One thing you’ll notice about someone with an eating disorder is how well they handle compliments, for example, if you compliment someone and they immediately negate what you say. For instance, you might tell someone that their hair looks cute, and they’ll say, “Oh, I have horrible hair!” This is a possible sign that they have a low self esteem. While not everyone who has a low self esteem has an eating disorder, everyone with an eating disorder always has a low self esteem, even if they don't act like it to others. They also don’t look people in the eye unless they have to, usually look a little sad when they’re by themselves, and almost always hide behind an identity because they don’t feel good enough in their own shell.


Very Emotional

Most all people with an eating disorder are very, very emotional. They’ll usually be very sensitive, or be more prone to extreme forms of emotions. For some reason, eating disorders seem to prey on emotional vulnerability, and that’s when they strike the hardest. People who are very emotional expose themselves to more vulnerability to getting hurt, and when they do, they often take part in eating disorders as a way to stop the pain, take the focus off the pain, or give them a sense of control again.


One study found that individuals with eating disorders tend to have higher levels of emotional sensitivity and difficulty regulating their emotions. This may be due to underlying psychological factors such as perfectionism, low self-esteem, and a desire for control. Additionally, individuals with eating disorders may use food as a coping mechanism for dealing with intense emotions, leading to a cycle of emotional distress and disordered eating behaviors. It's important for those struggling with an eating disorder to seek professional help in addressing and managing their emotions in a healthy way.



I’ve been a fearful person all my life, even since childhood when I was scared of the silliest things! I’ve learned to take care of this trait as an adult because now I recognize it. I’ve also overcome so many things to help me combat fear. I learned that fear is almost always a trait in a person with an eating disorder when I realized it was one of the largest reasons behind my own. Being fearful of some things in my life, my eating disorder was a way for me to feel confident again, or at least take the focus off what I was scared of to begin with.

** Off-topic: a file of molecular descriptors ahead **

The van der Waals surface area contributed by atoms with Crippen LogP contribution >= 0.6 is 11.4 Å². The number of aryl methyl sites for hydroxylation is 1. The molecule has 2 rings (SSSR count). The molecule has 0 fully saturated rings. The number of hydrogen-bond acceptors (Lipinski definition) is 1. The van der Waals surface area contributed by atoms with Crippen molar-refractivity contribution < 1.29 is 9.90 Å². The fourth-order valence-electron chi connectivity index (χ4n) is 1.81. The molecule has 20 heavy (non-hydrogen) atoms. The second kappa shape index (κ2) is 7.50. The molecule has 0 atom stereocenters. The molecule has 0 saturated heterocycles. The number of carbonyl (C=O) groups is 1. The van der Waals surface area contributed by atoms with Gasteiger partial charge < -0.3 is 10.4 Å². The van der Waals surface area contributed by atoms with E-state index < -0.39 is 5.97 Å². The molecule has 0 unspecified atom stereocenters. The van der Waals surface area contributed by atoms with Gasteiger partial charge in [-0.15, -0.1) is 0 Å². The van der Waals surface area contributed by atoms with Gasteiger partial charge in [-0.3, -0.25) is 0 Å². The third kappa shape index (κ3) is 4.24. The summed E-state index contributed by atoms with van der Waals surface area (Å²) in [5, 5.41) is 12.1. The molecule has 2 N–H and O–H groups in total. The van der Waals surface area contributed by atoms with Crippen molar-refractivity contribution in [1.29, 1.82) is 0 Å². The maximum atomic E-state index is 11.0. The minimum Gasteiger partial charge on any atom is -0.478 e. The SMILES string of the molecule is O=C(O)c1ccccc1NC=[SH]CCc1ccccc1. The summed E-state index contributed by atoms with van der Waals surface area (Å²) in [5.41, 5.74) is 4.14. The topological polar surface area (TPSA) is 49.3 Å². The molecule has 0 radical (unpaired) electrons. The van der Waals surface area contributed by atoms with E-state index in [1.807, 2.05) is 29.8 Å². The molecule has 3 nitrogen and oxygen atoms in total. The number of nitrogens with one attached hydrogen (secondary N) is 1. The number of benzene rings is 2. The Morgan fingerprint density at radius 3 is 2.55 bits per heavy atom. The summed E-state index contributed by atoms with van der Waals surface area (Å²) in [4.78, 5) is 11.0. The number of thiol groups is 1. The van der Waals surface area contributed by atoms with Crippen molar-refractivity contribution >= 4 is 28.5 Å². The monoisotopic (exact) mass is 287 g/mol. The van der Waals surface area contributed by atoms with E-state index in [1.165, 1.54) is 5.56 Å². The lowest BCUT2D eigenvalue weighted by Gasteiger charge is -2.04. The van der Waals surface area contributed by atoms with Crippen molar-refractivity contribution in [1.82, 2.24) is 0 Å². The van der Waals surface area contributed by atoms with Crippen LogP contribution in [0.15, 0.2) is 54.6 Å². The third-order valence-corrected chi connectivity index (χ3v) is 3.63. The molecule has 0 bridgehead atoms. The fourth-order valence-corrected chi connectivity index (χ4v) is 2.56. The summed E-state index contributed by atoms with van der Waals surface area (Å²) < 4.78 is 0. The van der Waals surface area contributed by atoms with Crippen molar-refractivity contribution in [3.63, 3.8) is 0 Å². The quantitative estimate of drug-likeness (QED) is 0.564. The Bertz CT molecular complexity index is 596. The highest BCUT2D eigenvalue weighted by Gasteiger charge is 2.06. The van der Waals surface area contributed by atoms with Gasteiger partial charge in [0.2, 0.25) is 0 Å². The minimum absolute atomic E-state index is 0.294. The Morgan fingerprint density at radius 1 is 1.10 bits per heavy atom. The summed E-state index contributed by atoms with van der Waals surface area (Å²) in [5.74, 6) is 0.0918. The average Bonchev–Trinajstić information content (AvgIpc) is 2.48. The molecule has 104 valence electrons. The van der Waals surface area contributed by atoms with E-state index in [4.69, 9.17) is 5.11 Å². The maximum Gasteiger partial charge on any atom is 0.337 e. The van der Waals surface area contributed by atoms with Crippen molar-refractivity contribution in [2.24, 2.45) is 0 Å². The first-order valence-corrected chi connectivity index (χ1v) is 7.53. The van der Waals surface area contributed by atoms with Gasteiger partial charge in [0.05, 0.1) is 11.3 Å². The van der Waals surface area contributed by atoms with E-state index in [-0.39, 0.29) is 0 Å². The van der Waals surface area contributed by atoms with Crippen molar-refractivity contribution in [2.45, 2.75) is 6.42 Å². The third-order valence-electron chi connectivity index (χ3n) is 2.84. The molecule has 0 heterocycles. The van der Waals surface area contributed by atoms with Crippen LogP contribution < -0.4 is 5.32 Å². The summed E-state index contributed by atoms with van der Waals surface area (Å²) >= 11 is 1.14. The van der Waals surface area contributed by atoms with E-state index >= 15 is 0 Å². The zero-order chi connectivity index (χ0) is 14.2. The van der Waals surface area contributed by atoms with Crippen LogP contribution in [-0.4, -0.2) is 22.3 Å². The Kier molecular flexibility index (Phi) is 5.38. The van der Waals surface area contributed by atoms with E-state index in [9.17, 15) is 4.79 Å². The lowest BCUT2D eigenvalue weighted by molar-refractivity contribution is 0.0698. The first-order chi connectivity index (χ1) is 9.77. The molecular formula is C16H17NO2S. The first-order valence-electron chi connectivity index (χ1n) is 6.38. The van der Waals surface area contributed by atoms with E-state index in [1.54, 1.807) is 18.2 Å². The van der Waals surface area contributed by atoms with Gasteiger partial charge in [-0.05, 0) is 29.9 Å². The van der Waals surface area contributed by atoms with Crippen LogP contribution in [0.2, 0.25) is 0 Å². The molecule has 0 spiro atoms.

Remember, no matter how much eating disorders don’t make sense, they’re always about two things: control and imbalance. They’re usually not so much about food, but food or lack of food, is simply the vehicle to which control and fear are displayed. What do you think? Do you think certain traits make us more vulnerable to developing eating disorders?

Source: nationaleatingdisorders.org,

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I am so scared of getting fat.. I barely eat, which is not hard for me to do, since I have gastritis and can barely eat anyway. I'm never hungry. I'm almost always nauseated in the morning. I don't know what to do. :/

I agree a 100% with the article - I\'m the same. Perfectionist, full of daily routines I build for myself and freak out if they go wrong. The over-emotional state didn\'t come until recovery, though, before that it was just months of grey indifference. I\'d like to wish luck to everyone on this journey! It\'s tough bit we will pull through

Can I suggest something to make your articles about eating disorders more realistic? Use photos of normal looking people, not fashion models-Eating disorders are not glamorous, they do not only happen to thin people and not all types of eating disorders make a person skinny-by using pictures of models who are most likely naturally thin, you are glamourizing the illness-there's nothing pretty about anorexia or bulimia or any type of eating disorder

People need to realize an eating disorder can go completely unnoticed-its a problem in a person's brain and physical appearance and weight can't show the internal struggle of the illness

Same. When I had bulimia I was like this all the time. I am STILL fearful, OCD and very emotional though.

totaly agree i had bulimia and still struggle with it when i had hard times. Unfortunately This characterized behavior dosn\'t just vanish when you recover but still carry it on the whole life. I have to work harder because it\'s still take a lot of My time because of low selfsystem, very sensitiv & the ocd. I just don\'t wish for anybody to get it cause it\'s a very nasty disease